Aedín Cassidy, Ph.D., from the Norwich Medical School in the United Kingdom, and colleagues conducted a prospective study among 69,622 women from the Nurses' Health Study. Total flavonoid and subclass intakes were calculated from semiquantitative food-frequency questionnaires collected every four years.
The researchers found that, over 14 years of follow-up, 1,803 strokes were confirmed. After adjusting for other variables, women in the highest quintile of flavanone intake had a relative risk (RR) of ischemic stroke of 0.81 (95 percent confidence interval [CI], 0.66 to 0.99), compared with the lowest quintile. Consumption of citrus fruits and juices, the main dietary source of flavanones, tended to be associated with a reduced risk for ischemic stroke (RR, 0.90; 95 percent CI, 0.77 to 1.05) when comparing the highest and lowest quintiles.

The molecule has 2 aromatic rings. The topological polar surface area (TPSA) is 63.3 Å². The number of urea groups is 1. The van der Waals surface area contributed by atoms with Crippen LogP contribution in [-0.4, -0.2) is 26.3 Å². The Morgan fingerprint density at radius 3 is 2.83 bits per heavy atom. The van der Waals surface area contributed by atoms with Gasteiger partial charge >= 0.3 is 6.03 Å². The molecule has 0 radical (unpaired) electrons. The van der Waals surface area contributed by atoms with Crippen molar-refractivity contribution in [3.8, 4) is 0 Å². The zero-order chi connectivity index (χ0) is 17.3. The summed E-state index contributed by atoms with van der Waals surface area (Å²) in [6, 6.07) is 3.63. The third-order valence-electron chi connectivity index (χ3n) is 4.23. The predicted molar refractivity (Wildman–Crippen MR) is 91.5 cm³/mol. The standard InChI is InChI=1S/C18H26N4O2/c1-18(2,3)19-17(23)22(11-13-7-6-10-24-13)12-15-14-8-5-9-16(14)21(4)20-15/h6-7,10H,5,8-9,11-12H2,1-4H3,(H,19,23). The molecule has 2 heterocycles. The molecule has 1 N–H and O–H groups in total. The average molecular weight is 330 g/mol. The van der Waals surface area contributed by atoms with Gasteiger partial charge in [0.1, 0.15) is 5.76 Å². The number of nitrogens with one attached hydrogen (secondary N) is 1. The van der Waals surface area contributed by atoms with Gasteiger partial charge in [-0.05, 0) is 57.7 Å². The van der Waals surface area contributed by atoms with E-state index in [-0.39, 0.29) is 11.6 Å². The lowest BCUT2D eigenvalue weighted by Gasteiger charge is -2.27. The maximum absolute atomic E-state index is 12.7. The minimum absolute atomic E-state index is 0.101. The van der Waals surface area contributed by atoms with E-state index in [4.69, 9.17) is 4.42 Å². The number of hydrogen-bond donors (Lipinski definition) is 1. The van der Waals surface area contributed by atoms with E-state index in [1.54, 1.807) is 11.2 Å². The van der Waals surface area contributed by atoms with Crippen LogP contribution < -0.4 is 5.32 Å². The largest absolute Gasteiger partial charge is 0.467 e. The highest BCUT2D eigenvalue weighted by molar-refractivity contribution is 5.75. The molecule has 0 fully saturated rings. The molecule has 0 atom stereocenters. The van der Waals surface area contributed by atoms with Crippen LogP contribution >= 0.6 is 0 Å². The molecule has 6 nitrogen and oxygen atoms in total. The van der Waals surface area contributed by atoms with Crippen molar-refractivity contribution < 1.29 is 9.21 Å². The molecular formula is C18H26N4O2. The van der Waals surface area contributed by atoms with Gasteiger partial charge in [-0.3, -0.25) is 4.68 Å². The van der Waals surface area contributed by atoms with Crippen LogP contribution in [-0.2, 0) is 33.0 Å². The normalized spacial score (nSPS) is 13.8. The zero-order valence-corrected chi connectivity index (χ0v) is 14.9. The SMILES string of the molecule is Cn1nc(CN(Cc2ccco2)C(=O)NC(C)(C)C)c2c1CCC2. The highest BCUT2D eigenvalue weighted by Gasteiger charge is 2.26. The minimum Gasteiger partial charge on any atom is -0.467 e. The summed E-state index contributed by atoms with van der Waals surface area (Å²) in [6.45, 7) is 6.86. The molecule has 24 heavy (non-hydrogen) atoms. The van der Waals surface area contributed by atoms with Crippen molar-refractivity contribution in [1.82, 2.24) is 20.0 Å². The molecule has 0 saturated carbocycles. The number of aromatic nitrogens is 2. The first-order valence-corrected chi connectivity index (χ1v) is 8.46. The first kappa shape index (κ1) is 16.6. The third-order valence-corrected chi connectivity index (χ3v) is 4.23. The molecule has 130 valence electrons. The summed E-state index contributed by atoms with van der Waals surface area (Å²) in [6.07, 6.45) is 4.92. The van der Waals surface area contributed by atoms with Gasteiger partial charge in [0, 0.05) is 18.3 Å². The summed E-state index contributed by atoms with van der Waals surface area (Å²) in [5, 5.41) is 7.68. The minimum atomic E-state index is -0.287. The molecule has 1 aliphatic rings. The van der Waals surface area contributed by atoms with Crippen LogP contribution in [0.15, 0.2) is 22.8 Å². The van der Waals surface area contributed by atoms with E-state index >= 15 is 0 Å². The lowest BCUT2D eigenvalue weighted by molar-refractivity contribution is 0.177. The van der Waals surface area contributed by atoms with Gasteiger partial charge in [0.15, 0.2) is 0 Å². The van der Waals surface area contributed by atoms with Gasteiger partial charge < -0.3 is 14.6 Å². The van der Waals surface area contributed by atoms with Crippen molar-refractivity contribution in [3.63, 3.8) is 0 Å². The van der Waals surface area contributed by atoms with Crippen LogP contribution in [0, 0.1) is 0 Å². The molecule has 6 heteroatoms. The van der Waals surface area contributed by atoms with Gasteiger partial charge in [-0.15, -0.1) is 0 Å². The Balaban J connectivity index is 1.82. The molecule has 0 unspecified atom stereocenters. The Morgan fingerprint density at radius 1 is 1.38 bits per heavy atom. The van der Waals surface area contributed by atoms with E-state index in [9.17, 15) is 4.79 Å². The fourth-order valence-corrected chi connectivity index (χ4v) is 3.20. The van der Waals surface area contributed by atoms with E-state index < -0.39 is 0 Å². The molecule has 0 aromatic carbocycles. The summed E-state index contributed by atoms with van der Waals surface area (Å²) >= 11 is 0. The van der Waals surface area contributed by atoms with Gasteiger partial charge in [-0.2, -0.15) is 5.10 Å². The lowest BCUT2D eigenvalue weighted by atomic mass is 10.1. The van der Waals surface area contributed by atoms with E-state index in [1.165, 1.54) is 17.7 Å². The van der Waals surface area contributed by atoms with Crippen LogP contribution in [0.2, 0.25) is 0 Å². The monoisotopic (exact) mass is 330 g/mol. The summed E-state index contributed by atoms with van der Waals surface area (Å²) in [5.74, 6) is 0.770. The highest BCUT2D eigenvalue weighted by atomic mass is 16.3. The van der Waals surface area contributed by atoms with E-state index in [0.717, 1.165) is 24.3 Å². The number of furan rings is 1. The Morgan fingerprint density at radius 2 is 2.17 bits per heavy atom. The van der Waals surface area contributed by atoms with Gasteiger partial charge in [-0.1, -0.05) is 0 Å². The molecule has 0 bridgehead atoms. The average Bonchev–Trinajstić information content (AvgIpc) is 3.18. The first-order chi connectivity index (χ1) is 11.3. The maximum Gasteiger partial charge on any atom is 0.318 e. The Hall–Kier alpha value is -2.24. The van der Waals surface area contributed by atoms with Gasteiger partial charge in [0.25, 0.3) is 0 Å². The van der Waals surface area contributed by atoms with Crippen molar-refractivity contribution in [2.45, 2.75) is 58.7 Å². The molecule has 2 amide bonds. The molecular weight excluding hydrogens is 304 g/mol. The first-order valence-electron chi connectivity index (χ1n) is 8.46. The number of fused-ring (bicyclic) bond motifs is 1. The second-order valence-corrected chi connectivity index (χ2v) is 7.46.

"Total flavonoid intake was not inversely associated with risk of stroke; however, increased intake of the flavanone subclass was associated with a reduction in the risk of ischemic stroke," the authors write.
Two authors disclosed receiving funding from Unilever Research and GlaxoSmithKline for flavonoid research.